This Is the Perfect Way to Support Your Local Farms and Get Fresh Produce Safely
If you’ve never heard of a CSA, get ready to meet your new favorite membership in the world.
Waiting out the COVID-19 crisis has definitely made us all feel a bit seasonless. It was winter when we began sheltering at home, but now spring has sprung in much of the country. (It's hard to imagine—but still possible—that we might all still be staying home through the beginning of summer.) Meanwhile, this is the time of year when many people plan their home gardens and plant spring and summer produce. Which is great if you have a space to garden, the time, and a green thumb. But for many of us, access to those amazing seasonal items is limited to our local farmers markets… which are suspended for the foreseeable future.
If you shop regularly at your local farmers markets, you probably could name a few local farms and might even have friendly relationships with some of the farmers. You know who has the best berries, the sweetest corn, the spiciest peppers. You also probably know that farmers are struggling to plan for survival. With restaurants shuttered around the country, supply chains impacted, not to mention the available labor force reduced, farmers are having to figure out how to manage crops and get their products into the hands of consumers.
Community Supported Agriculture (CSA) to the rescue!
So, there is no better time than the present to subscribe to a Community Supported Agriculture—or CSA—service. The CSA has always been a win/win proposition. You commit to paying in advance for a weekly delivery of produce from a local farm (or cooperative of farms), and then all season long you pick up your produce at either the farm itself or a predesignated pick-up spot. This means every week you pick up your "share" of the farm’s seasonal fresh items, often supplemented with bonuses like farm-made jams, salsas, sauces, or local honey (some CSAs include meat, dairy or eggs). Meanwhile, your farmer gets money in her or his hands at the beginning of the season, which means they’ve got capital to work with and also know how much they need to grow to support the orders they have in hand.
It may sound like a pandemic-era invention, but CSAs have been around for years and years. Now, more than ever, doesn’t this make the best sense?
Why you should join a CSA
First off, many farms have decided to do home delivery of products for the time being (many used to rely on pick-up locations), making it is safer for everyone. That makes CSAs as convenient as grocery delivery, and if you have a good relationship with a neighbor or two, you can arrange for one drop off for your block at the home of someone with a secure location, or who is always home for deliveries.
If you are worried about there being too much in the box, because you are single or just a couple of people in your household, think about going halfsies with a friend! This is always helpful in splitting up the contents, since often one of you might be looking askance at eggplant, but the other loves it! If you are worried about how quickly farm fresh produce can turn, it is a terrific time to learn basic preserving techniques. Quick pickles, fast jams, and even blanching and freezing for future use are all simple projects that require no special equipment and no canning techniques.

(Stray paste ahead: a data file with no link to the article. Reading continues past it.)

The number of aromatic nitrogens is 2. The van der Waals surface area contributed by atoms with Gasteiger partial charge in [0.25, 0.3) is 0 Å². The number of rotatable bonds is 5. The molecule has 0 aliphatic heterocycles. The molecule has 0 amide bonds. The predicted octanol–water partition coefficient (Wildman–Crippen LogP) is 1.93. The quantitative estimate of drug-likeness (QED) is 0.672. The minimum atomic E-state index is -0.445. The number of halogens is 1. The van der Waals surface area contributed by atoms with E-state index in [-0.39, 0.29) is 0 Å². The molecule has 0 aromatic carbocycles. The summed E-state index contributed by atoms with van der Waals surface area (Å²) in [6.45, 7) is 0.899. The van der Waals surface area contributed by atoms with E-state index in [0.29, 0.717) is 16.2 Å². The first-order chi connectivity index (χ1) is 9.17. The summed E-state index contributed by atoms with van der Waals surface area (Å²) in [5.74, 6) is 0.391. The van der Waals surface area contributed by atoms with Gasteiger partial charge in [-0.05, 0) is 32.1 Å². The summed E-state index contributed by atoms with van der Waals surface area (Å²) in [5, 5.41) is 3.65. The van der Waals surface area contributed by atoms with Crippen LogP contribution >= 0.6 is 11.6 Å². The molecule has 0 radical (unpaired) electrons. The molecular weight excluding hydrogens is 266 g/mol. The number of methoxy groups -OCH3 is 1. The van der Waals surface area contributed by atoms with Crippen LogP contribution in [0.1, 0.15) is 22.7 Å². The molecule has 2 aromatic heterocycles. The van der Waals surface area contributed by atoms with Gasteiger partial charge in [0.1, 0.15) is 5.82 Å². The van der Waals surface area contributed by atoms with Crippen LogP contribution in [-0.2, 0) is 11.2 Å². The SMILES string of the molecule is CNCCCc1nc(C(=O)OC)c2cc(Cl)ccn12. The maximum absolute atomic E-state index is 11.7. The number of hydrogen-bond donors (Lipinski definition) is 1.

In addition, many CSA farms provide recipes, storage recommendations, and other resources right in the boxes or on their websites. Some will allow you to customize your boxes, and some will allow you to add on extra products. Some farms even have flash-frozen items to add to your orders. Once we are allowed to gather again, consider that many of these farms host farm-to-table dinners, farm tours, or other events that can be a great way to connect in person. What a way to celebrate our return to the wider world, and thank our farmers in person!
How to find your local CSA
Finding the right CSA for you is a small research project, but we’re working from home, so there’s no time like the present! Here’s how to get started: Google “CSA” and the name of your town to see what might be offered. If you have a local farmers market, check its website: Often there will be a list of farmers and which of those do CSA offerings. If you know a friend or colleague who has done a CSA, ask about their experience and if they recommend that one. Or crowdsource some info via social media among your circle. Chances are someone you know has had a great experience and would love to see you join and support that farm!
5 Tips for Picking the Perfect CSA for You
Finally, here are some things to think about before you choose the right CSA for you:
- Are you more interested in fruit or vegetables? You might want to choose an all-fruit or all-vegetable subscription.
- Are you or anyone in your household a very picky eater? You might want to be sure your box is customizable.
- Do you normally travel, or is your schedule erratic? You might want to look for subscriptions that allow you to suspend for a week, or shift delivery dates. We’re all sheltering at home right now, but at some point that will change and a CSA is for a whole season!
- Would you get more use out of a dairy/egg/meat/poultry delivery? There are CSAs for these as well!
- Are you concerned about waste? Look for a CSA with different size box options.
Love your produce! Love your local farmers! We are all in this together!